There are certain genetic compositions that make a human being part of one species and not another. However, just as in the personhood problem, one characteristic of genetics is not sufficient to thoroughly define a human. Take for example the following statement, “a human is someone with forty-six chromosomes.” At first thought, this does not seem to be a problem. However, one has to consider those classified as human beings that do not possess a full set of 46 chromosomes or those who possess mutated sets. These humans would be those suffering from Down syndrome, trisomy 18, and Patau syndrome to name a few. Certainly those suffering from such disease are still considered to be of the same species as the rest of us. Also, certain physical characteristics cannot be the lone judge of what makes a human. Members of our species differ in skin color, hair color, eye color, height, weight, number of fingers, number of toes, etc. There are many attributes that all combine to form a member of the species we know as humans. As none of the previously mentioned genetic and physical characteristics solely determine membership of the human family, they also do not solely determine membership of personhood. Also, as shown with the regression problem, free will and reason do not solely determine membership. It is the combination of all of these aspects that make a human a person.
Harry Frankfurt delivers a well thought out argument if one agrees with all of his premises, particularly the first. However, most of his premises leave much room for doubt. His argument can easily fall into the trap of hard determinism if one considers the problem of infinite regression of our volitions and desires. Therefore, if we take his sole characteristics of free will and reason to be the only components of personhood, we too can fall into the trap of believing in its non-existence. What makes a person may not only be species-specific, but it is also not entirely volition-specific. Personhood is any combination of the two, uniquely and intricately woven into the make-up of every human.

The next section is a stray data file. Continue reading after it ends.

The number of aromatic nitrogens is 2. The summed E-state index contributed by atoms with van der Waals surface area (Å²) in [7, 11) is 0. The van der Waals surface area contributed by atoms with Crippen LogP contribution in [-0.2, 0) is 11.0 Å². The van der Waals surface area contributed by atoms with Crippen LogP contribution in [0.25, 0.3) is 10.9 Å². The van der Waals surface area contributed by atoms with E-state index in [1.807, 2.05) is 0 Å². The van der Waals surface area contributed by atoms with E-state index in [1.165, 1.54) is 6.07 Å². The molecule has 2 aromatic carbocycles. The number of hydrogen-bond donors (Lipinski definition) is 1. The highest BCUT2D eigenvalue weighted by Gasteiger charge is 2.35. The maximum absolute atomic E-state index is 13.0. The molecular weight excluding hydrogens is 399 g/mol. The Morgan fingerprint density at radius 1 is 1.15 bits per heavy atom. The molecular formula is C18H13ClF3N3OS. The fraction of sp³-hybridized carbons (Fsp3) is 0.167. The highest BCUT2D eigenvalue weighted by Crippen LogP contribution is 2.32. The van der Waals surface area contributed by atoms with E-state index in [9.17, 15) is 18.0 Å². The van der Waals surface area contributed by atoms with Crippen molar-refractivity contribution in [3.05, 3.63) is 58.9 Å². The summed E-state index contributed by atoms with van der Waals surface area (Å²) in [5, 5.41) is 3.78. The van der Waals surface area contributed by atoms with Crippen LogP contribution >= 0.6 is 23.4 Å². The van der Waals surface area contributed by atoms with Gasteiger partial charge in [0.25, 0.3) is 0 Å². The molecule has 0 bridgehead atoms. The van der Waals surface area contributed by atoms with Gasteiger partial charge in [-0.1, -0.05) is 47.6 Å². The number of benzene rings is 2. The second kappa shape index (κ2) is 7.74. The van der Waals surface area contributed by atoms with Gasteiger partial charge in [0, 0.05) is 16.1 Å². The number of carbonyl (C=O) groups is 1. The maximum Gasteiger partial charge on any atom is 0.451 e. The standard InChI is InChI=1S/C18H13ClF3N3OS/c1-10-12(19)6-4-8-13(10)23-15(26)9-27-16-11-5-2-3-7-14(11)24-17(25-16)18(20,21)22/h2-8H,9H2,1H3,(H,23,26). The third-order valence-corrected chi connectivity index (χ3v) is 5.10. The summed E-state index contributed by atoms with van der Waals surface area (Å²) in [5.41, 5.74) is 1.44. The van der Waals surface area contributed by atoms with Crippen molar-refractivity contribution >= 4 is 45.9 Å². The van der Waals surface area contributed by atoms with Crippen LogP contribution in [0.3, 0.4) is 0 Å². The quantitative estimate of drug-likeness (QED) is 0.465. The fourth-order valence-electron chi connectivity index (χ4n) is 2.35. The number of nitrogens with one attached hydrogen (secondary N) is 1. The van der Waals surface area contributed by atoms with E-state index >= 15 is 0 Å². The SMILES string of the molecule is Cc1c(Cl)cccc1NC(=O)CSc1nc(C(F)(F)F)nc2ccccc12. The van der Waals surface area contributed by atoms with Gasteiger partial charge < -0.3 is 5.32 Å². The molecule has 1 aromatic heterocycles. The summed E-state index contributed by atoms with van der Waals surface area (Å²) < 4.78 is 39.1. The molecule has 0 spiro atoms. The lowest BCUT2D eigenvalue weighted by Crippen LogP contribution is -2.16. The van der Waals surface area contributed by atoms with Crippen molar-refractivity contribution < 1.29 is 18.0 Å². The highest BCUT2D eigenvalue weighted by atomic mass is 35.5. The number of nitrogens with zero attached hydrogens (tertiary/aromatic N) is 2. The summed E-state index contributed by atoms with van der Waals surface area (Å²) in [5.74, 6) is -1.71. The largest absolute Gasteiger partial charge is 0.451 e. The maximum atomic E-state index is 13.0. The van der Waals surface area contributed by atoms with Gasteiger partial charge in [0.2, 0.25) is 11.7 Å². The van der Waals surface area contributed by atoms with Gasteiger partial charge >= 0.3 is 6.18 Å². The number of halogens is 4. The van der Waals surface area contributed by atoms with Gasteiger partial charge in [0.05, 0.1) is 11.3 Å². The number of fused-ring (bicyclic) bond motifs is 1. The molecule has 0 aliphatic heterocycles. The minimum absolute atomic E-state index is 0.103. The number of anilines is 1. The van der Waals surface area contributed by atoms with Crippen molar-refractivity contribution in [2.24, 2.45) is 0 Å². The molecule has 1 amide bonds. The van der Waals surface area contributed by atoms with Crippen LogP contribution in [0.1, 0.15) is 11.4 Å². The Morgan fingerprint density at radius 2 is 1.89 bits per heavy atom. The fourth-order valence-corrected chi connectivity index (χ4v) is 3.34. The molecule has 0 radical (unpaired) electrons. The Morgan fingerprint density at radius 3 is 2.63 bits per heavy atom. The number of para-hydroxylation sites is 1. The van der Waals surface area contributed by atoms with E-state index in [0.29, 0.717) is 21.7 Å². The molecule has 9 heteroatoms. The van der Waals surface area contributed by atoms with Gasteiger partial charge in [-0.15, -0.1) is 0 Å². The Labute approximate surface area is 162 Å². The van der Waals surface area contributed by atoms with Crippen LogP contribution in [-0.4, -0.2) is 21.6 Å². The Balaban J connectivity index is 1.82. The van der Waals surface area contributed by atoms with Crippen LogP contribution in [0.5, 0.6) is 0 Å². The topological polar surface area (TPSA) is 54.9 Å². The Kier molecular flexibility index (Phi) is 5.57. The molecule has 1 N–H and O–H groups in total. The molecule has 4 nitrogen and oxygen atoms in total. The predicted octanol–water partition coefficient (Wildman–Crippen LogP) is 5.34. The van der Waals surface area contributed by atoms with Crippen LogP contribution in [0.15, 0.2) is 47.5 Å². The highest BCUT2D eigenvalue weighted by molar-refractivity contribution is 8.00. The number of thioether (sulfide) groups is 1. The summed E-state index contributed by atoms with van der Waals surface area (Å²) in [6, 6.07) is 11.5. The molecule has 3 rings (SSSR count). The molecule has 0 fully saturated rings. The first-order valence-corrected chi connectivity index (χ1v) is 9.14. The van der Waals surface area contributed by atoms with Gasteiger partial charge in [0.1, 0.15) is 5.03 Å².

It may seem silly to any non-philosophers as to why we debate this particular issue. Many cannot see exactly why it matters and how it impacts society in any way. To those people who consider the study of such philosophical issues unimportant, I point to historical examples when clear logical thinking could have saved millions of real, human lives. There is the example of slavery in America when our own government decided that a whole race of people were only 3/5ths a person because of a certain physical characteristic, their skin color. There is the example of the Holocaust in Nazi Germany when, once again, an entire race of people were classified as non-persons (and therefore disposable) because of their genetic make-up. It is essential to the world today to understand the true definition of personhood because of such dangerous applications possible in the real world. Therefore, I will conclude that personhood should be applied to all humans regardless of race, sex, age, stage of development, level of dependency, or socio-economic status. “A person is a person, no matter how small” (Horton Hears a Who!).
BonJour, Laurence, and Ann Baker. "Personal Identity and Free Will." Philosophical Problems. Pearson Education Inc., 2008. 275-83.
Horton Hears a Who! Dir. Jimmy Hayward, Steve Martino. Blue Sky Studios, 2008.
"Person." Def. 1. Merriam-Webster Online Dictionary. 2009.